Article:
Canada’s in the thirties when ranked with other countries. But when you look at that ranking, it disguises the fact that some communities are more susceptible to suicide than others. Aboriginal males are six times more likely to commit suicide than non-Aboriginal males. In 2000, out of 100,000 Aboriginal males, 126 committed suicide. For non-Aboriginals, it was 24. If you consider the size disparity between non-Aboriginal and Aboriginal communities, the suicide rates affecting small areas in the country is staggering. It’s gigantic compared to the suicide rate in South Korea (27 out of 100,000).

What’s shameful is that with countries like South Korea and Japan are actively doing things to help stop their suicide epidemics in the face of the horrible statistics. The police are patrolling suicide-prone areas, and there are groups which monitor vulnerable people. People are talking about the problem and how to deal with it. And while Canada has been helping some communities deal with depression, addiction, and mental health issues, I’m not sure if we’re doing enough to help prevent the high rates of suicide. I think it’s such a non-issue with the average Canadian that I wouldn’t even be aware of the problem if I didn’t have an interest in it myself. Clearly, present-day efforts are not enough for Aboriginal communities. There are initiatives that help them deal with problems once they are already dealing with them, but I’m not sure if Canada is doing enough to help prevent depression and mental health issues from developing in the first place. Now I’m not saying that South Korea and Japan are doing a lot more than Canada to help their citizens have more fulfilling lives to help prevent suicidal thoughts (I don’t think they are, they’re just doing more to keep people from committing the act), but I think Aboriginal communities are much more susceptible to this problem that it’s something the country should address. After all, much of the First Nations’ woes have been the result of its history with the Canadian government.

 

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On Kids

Rat King

It’s hard enough trying to make one person happy. Try making two people happy. Or how about three? If you are good at making people happy, then by all means, go ahead, have kids. If you’re having enough trouble trying to make one person happy, then don’t do it. Kids won’t strengthen your relationship with your significant other. If anything, a child would add more responsibility and could potentially make you feel more trapped in an already claustrophobic relationship.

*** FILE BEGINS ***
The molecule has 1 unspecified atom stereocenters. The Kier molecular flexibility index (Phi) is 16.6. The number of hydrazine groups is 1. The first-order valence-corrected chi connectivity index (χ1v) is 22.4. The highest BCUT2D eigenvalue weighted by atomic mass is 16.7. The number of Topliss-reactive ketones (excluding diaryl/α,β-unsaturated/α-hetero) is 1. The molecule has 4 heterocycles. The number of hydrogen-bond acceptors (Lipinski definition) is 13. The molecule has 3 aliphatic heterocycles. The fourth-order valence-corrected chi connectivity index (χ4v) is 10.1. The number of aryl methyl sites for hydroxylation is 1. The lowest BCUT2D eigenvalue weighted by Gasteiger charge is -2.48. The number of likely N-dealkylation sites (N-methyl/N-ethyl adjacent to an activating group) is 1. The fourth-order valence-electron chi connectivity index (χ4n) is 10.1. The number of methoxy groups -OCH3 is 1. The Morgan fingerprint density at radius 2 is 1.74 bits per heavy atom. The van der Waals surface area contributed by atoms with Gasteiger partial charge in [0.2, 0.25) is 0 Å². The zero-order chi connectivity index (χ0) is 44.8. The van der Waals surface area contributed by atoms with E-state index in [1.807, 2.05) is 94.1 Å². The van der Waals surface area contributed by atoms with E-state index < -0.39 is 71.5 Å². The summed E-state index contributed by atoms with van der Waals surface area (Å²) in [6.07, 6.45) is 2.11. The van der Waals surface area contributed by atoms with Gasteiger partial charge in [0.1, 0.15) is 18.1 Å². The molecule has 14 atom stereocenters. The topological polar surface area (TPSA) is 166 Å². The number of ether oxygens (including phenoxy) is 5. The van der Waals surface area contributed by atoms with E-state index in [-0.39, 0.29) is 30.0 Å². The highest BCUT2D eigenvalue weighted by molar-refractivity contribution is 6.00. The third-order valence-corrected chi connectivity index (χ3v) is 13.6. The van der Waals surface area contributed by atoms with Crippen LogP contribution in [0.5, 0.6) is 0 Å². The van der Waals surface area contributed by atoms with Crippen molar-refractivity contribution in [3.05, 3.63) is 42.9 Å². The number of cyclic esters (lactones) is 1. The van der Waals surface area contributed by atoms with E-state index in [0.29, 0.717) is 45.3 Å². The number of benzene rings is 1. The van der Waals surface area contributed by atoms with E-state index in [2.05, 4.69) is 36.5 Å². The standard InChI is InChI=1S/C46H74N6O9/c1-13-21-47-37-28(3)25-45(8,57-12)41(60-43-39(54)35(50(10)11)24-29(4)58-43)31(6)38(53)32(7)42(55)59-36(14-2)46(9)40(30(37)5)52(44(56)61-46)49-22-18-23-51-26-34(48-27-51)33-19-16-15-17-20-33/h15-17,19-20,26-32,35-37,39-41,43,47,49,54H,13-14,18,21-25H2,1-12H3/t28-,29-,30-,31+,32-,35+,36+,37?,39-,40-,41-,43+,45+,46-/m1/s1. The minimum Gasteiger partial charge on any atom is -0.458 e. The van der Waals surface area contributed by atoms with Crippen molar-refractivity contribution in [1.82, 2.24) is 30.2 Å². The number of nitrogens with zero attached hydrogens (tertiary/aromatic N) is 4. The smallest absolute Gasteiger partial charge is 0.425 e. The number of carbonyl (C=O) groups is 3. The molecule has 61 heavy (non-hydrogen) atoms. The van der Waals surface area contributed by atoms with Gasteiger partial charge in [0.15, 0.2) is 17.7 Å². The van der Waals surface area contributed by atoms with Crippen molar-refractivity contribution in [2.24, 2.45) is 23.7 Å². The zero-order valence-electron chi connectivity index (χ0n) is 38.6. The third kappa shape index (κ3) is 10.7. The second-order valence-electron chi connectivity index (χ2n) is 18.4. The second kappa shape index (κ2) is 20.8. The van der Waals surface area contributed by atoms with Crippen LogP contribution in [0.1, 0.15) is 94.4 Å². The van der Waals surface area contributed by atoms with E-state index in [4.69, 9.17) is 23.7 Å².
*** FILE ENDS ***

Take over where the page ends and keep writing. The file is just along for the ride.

Take a friend of mine for example. I’ve known him since high school. I’ve never heard anyone ever speak an ill word about him. He’s always been very friendly, knows almost everyone, and is always ready with a joke or two, trying to make people smile. He was good that way. It was easy to be friends with him, and he’s one of the few people from my childhood I still occasionally keep in touch with. Anyway, it is no surprise to me to learn that he now has a second child… a second child with a woman who has a child of her own as well, making it three children under his care.

My first thought was that the whole situation is quite the undertaking, especially in this economy. Who can afford to raise three children? Not only that. People these days are now more focused on themselves after years of doctors, experts, and the media extolling the benefits of introspection and self-love. I believe we are not as selfless as out parents and our grandparents’ generations. Who has time to care for children? When can a person fit child-rearing between work, hobbies, exercise, social life, Netflix, social media, self-improvement, self-fulfillment, etc.? I focused more about his time, his own personal needs. I forgot to think about his partner’s needs, his children’s needs. And maybe all the other things I focus more on when thinking about his situation is truly secondary to everything else. It makes me feel small to think that way, like I’m a proper selfish dirt bag.